First Lesson: Luke 22:47-62
Second Lesson Luke 23:1-6, 13-25
Children: Luke 19:28-38
So are you getting the picture here? We have three groups of people in our stories for today.
One group had followed Jesus up and down the countryside for three whole years, listening to every word he had to say and watching all the truly amazing things he had done. They had seen him heal people who were very sick and disabled and they had watched how he had even brought people back to life again who had died. They had participated while he fed thousands of people with a few scraps of bread and fish. They had heard him speak passionately about the Kingdom of God and what it was like. They had had long conversations with him over those three years. They had slept in open fields at night with him and accepted hospitality from strangers. They had given up literally everything to follow him.
We would have thought that they would have loved and supported Jesus, and in fact one of them even proclaimed that he would die for him.
That’s one group of people. People like Judas and Peter whom we have read about this morning. His twelve male disciples.
Then we have another group of people. They were the religious leaders – the elders and the priests and the chief priests. They were the guys who read the scriptures every day and who knew God well, and loved God devotedly and knew all of the laws of God very well, and kept them faithfully. It was their job to answer any questions about God and faith and religion that anybody had. These are the guys who are the experts on God. These are the guys who talked with Jesus in the temple for three days when he was twelve years old and who were amazed at his deep religious knowledge. Maybe they were there that day at the Jordan River when Jesus was baptized and maybe they heard that voice from heaven saying “this is my beloved Son.” Or if they hadn’t seen it in person, they had certainly heard all about it. We would surely think that they would honor and respect and support the very son of God. Who talked all the time about the kingdom of God and went around doing amazing things in God’s name.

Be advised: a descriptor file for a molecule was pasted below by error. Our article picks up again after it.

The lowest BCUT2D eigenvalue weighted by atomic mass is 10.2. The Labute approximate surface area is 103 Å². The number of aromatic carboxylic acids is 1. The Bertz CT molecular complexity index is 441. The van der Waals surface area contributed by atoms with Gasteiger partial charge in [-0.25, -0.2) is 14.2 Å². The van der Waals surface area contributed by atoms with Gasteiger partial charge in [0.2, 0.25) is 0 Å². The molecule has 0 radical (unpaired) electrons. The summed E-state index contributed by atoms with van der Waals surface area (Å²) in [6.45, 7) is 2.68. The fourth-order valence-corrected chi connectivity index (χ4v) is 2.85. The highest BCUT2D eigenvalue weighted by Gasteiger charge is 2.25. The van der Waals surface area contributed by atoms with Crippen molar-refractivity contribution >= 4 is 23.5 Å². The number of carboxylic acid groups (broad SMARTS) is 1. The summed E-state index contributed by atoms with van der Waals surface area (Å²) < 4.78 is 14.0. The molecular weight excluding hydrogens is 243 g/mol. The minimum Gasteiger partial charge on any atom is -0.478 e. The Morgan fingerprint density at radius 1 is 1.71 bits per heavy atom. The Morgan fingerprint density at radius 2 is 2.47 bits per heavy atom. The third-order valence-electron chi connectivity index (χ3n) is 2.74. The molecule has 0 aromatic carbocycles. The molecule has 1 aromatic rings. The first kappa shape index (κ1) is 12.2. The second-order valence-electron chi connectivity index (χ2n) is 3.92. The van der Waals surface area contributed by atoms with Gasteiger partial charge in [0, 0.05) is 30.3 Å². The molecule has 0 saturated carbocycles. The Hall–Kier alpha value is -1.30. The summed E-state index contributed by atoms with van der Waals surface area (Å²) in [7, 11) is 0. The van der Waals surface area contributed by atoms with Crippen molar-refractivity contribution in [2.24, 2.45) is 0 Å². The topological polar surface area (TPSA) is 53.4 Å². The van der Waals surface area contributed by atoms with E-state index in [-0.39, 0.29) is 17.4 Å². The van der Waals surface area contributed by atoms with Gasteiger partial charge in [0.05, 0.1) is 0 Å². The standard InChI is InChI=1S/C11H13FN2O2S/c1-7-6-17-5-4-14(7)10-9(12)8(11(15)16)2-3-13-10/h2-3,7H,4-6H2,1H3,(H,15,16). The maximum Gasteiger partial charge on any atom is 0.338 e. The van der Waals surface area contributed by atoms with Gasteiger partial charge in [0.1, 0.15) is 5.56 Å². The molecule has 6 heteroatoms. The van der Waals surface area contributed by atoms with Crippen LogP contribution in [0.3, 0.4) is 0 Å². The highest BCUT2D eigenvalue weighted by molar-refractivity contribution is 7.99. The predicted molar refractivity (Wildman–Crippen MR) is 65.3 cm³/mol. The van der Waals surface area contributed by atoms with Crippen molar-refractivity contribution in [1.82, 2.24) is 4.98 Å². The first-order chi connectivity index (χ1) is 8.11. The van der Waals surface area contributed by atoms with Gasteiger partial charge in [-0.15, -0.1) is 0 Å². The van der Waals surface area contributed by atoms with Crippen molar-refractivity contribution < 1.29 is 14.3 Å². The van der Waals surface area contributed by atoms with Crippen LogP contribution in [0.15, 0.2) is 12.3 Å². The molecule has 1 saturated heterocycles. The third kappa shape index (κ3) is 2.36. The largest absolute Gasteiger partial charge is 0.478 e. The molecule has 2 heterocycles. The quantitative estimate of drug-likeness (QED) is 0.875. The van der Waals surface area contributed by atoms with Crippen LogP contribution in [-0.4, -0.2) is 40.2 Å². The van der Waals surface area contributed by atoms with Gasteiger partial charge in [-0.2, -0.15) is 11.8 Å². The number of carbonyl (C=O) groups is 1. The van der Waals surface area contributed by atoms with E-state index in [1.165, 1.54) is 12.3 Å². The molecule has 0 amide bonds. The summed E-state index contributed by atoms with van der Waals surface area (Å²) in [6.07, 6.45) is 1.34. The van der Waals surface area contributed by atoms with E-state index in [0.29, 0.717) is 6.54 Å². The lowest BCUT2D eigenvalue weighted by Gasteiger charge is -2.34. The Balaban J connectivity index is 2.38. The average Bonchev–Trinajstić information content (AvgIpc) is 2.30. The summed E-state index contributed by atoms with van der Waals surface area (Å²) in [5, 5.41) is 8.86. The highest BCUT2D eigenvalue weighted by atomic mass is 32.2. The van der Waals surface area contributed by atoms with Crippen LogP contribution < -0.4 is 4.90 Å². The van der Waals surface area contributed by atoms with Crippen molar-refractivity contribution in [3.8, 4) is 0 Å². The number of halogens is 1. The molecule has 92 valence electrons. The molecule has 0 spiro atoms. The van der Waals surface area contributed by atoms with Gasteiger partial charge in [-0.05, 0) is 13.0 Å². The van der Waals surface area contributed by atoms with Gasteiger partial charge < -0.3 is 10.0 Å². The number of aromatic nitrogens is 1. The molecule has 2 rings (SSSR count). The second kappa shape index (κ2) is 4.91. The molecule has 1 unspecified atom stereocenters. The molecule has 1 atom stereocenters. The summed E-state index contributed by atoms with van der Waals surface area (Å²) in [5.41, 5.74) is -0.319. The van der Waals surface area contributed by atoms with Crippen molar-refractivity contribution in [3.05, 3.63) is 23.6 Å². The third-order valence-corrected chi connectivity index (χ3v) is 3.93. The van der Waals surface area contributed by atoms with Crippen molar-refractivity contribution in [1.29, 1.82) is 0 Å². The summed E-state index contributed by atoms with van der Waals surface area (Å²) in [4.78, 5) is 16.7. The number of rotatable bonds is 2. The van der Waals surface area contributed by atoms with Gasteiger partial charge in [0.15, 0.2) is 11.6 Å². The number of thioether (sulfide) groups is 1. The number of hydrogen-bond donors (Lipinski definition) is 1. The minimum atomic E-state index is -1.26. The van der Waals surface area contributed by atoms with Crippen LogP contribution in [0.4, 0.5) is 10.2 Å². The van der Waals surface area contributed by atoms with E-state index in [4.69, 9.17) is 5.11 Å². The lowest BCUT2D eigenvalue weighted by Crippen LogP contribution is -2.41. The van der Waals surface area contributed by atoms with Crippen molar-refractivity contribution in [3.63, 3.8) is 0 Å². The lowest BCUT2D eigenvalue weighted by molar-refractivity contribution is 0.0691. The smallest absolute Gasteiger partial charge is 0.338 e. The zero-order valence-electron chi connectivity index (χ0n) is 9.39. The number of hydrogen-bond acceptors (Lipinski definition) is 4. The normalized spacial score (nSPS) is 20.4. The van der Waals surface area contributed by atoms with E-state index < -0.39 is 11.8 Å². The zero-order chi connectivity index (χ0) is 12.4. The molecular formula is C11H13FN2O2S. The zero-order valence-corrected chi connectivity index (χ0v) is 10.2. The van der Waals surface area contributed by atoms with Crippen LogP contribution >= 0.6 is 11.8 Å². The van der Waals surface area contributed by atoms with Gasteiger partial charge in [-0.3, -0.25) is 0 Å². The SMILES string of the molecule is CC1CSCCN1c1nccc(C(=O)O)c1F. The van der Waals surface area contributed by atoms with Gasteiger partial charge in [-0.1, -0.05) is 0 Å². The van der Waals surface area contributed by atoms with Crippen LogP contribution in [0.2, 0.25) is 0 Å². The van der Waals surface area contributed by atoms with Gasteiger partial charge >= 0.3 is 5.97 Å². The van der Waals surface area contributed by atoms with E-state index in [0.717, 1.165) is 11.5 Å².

That’s the second group of folks in our stories for today – the elders and priests and chief priests.
And then we have the Roman governor and Roman judge. It was their job to keep the peace in the country they were occupying. It was their job to make sure that there were no threats to the Roman government. It was their job to squash any kind of uprising and to keep people in their places, by intimidation if that worked, and by other methods when that wouldn’t work. They were the ones who had soldiers stationed all over the country, and who were charging high taxes on the most basic things that everybody needed to survive and were forcing people into bankruptcy and foreclosure and poverty. Those guys. Those Romans. Everybody knew very well that they had no love in their hearts for these Jewish peasants whom they were controlling. They didn’t even pretend to care about them. Those very poor Jewish peasants. Herod was the man who had brutally executed Jesus’ cousin John the Baptist – on a silly whim at a party - as you may recall. He was probably drunk. And Pilate was the Roman official who was responsible for making sure that people paid their taxes and when they didn’t he tried and judged and sentenced them.